To prevail on a motion to transfer under § 1404(a), the movant must show that transfer is "clearly more convenient" than the venue chosen by the plaintiff. Id. at 315. Absent such a showing, the plaintiff's choice of venue is to be respected. Volkswagen II, 545 F.3d at 315. When deciding a motion to transfer under § 1404(a), the court may consider undisputed facts outside of the pleadings such as affidavits or declarations, but it must draw all reasonable inferences and resolve factual conflicts in favor of the non-moving party. See Sleepy Lagoon, Ltd., v. Tower Grp., Inc., 809 F. Supp. 2d 1300, 1306 (N.D. Okla. 2011); see also Cooper v. Farmers New Century Ins. Co., 593 F. Supp. 2d 14, 18-19 (D.D.C. 2008); 5B Charles A. Wright, Arthur R. Miller & Edward H. Cooper, Federal Practice and Procedure § 1352 (3d ed. 2013) ("A district court may examine facts outside the complaint to determine whether its venue is proper. And . . . the court must draw all reasonable inferences and resolve all factual conflicts in favor of the plaintiff."); accord Trois v. Apple Tree Auction Ctr., Inc., 882 F.3d 485, 492-93 (5th Cir. 2018) ("Venue issues are generally reviewed for abuse of discretion. . . . '[V]iew[ing] all the facts in a light most favorable to the plaintiff,' Ambraco, Inc. v. Bossclip B.V., 570 F.3d 233, 237 (5th Cir. 2009), 'the court is permitted to look at evidence in the record beyond simply those facts alleged in the complaint and its proper attachments.' Id. at 238.") (alterations in original).
Neither party disputes this case could have been filed in the Tyler Division of the Eastern District of Texas. (Dkt. No. 4 at 5, 10 (Defendants affirmatively stating that venue is proper in the Tyler Division.); see Dkt. No. 7 at 6-11 (Plaintiffs do not contest the propriety of venue in Tyler.).) Therefore, the threshold requirement for transfer under § 1404(a) has been met. The Court now proceeds to analyze the private and public factors considered in determining whether an intra-district transfer is appropriate.
A. Private Interest Factors
i. Relative Ease of Access to Sources of Proof
When considering the relative ease of access to sources of proof, a court looks to where documentary evidence, such as documents and physical evidence, are stored. Volkswagen II, 545 F.3d at 316. For this factor to weigh in favor of transfer, Defendants must show that transfer to the Tyler Division will result in more convenient access to sources of proof. See Diem LLC v. BigCommerce, Inc., No. 6:17-cv-186, 2017 WL 6279907, at *2 (E.D. Tex. Dec. 28, 2017).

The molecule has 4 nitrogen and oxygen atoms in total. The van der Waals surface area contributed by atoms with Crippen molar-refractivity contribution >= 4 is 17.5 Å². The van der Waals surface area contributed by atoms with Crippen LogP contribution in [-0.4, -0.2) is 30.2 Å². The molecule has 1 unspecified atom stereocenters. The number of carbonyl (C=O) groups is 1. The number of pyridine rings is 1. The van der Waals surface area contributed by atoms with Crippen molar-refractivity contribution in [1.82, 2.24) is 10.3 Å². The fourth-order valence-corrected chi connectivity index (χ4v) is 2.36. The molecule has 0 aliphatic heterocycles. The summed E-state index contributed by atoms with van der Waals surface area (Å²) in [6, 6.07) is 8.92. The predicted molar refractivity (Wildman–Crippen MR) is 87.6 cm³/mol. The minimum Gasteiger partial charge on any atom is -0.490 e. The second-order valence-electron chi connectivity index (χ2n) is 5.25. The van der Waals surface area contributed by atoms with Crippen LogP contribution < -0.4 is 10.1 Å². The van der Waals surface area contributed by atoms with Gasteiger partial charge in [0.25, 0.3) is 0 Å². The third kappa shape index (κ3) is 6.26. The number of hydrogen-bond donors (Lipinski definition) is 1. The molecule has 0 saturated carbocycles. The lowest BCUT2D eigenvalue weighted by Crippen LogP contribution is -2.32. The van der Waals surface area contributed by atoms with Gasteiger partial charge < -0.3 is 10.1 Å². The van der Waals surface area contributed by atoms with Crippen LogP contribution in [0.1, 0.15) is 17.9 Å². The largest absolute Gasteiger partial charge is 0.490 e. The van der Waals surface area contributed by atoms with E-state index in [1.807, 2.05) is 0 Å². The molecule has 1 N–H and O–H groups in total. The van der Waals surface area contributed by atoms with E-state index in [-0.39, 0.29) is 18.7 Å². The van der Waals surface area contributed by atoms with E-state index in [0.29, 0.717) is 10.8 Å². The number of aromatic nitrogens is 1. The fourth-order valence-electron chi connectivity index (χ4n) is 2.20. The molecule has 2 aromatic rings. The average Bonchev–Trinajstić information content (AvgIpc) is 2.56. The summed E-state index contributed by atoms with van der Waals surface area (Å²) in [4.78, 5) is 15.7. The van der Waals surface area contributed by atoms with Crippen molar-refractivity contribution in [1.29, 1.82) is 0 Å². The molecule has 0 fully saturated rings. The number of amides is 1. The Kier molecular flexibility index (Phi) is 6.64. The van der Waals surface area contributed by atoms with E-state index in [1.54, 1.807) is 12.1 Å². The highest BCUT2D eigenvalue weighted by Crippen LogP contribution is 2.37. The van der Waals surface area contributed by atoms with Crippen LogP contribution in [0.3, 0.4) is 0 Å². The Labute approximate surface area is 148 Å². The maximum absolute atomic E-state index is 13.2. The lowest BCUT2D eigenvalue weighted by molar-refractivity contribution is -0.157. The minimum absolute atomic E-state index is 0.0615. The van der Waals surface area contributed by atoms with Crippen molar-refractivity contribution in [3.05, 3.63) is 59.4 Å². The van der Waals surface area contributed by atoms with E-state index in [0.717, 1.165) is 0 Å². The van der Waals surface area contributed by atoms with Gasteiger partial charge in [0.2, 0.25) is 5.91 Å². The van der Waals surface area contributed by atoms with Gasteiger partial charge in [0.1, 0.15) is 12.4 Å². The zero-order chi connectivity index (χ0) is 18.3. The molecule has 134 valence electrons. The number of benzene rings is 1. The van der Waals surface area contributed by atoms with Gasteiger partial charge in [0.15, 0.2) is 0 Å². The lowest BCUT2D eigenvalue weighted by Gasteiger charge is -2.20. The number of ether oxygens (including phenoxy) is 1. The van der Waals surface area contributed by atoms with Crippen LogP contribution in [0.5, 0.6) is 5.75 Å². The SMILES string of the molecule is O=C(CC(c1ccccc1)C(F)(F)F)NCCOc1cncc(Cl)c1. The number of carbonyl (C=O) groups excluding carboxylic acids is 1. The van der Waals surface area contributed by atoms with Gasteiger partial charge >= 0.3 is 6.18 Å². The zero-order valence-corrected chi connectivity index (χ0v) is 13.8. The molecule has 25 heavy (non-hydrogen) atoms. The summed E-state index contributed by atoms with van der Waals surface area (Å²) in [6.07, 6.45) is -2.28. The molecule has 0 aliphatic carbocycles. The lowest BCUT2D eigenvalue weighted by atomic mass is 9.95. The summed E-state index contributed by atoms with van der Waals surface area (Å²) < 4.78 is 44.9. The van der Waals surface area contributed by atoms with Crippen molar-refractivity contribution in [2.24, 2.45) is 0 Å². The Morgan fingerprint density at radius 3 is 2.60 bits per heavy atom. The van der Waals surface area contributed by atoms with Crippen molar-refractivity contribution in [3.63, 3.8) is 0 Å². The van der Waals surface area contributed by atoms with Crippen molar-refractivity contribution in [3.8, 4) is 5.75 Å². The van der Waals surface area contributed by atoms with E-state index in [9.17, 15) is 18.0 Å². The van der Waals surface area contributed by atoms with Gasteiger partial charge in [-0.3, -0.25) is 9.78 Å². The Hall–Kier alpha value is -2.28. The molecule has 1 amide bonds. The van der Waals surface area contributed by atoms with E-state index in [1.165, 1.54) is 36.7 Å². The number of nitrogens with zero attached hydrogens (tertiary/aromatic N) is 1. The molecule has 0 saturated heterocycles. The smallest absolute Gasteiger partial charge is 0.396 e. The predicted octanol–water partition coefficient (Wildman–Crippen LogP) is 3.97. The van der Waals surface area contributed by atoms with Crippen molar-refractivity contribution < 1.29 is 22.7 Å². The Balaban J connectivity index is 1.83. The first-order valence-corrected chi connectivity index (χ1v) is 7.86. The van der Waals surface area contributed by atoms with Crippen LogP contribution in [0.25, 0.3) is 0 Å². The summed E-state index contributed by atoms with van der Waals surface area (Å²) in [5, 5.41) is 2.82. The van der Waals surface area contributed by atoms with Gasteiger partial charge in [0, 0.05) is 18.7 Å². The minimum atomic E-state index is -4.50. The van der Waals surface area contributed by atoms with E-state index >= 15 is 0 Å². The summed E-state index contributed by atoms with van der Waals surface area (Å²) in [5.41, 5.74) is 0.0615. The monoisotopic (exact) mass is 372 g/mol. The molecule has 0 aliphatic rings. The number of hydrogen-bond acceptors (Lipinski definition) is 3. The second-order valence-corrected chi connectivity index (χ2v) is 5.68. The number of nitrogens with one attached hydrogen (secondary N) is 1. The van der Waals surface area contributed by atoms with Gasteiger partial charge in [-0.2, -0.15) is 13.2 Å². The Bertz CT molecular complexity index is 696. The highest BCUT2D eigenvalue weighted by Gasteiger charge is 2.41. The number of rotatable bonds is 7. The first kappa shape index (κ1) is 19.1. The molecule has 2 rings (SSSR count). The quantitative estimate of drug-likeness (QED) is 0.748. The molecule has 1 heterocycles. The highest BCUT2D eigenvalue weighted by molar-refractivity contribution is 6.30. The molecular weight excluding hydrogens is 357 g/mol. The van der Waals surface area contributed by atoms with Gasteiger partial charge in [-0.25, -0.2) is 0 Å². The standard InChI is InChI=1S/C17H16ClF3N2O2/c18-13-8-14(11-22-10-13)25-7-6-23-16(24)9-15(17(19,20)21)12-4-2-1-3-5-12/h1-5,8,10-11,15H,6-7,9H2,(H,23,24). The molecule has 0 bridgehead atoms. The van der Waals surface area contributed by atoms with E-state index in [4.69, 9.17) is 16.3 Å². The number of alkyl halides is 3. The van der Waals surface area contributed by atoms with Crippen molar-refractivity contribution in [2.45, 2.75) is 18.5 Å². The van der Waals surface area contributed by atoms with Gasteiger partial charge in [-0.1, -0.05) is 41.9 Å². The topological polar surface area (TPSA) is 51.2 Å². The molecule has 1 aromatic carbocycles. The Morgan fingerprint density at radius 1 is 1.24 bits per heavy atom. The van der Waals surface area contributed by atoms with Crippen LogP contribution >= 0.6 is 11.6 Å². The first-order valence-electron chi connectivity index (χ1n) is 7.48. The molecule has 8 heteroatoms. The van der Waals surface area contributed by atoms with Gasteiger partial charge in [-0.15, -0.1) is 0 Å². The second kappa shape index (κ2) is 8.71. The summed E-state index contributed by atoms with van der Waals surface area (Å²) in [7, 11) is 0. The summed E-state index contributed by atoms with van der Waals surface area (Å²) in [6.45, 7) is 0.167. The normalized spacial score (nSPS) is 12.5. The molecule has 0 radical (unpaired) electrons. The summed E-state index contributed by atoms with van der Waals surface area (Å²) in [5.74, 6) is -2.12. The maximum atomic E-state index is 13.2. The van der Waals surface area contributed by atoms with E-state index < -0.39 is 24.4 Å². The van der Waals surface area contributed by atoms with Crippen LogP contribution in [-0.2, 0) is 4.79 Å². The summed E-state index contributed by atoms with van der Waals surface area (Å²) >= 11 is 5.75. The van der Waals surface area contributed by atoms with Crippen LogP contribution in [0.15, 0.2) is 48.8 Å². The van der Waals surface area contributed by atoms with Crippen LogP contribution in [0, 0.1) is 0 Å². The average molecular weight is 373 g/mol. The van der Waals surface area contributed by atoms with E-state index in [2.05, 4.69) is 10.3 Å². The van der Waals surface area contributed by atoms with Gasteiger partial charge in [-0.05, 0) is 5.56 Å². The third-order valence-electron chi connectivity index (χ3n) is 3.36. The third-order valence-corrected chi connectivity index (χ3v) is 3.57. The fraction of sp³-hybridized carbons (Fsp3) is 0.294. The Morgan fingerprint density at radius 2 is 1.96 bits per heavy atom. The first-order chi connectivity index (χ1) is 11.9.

Defendants argue that there is no evidence in the Marshall Division, while the Plaintiffs live in the Tyler Division. (Dkt. No. 4 at 6-7.) Plaintiffs respond that the collision occurred in Louisiana 38.9 miles from the United States Courthouse for the Marshall Division and 94.1 miles from the United States Courthouse for the Tyler Division. (Dkt. No. 7 at 8-9.) As such, Plaintiffs argue that "sources of proof will be easier to bring" to Marshall than to bring to Tyler. (Id. at 8.) Further, Plaintiffs allege that the negligent entrustment occurred in the Marshall Division. (Id. at 10.) Considering this factor and the facts of this case, the Court finds that this factor weighs against transfer.
ii. Availability of Compulsory Process
The second private interest factor instructs the Court to consider the availability of compulsory process to secure the attendance of witnesses, particularly non-party witnesses whose attendance may need to be secured by a court order. In re Volkswagen II, 545 F.3d at 216. A district court's subpoena power is governed by Federal Rule of Civil Procedure 45. For purposes of § 1404(a), there are three important parts to Rule 45. See VirtualAgility, Inc. v. Salesforce.com, Inc., No. 2:13-cv-00011, 2014 WL 459719, at *4 (E.D. Tex. Jan. 31, 2014) (explaining the 2013 amendments to Rule 45). First, a district court has subpoena power over witnesses that live or work within 100 miles of the courthouse. Fed. R. Civ. P. 45(c)(1)(A). Second, a district court has subpoena power over residents of the state in which the district court sits—a party or a party's officer that lives or works in the state can be compelled to attend trial, and non-party residents can be similarly compelled as long as their attendance would not result in "substantial expense." Fed. R. Civ. P. 45(c)(1)(B)(i)-(ii). Third, a district court has nationwide subpoena power to compel a non-party witness's attendance at a deposition within 100 miles of where the witness lives or works. Fed. R. Civ. P. 45(a)(2), 45(c)(1).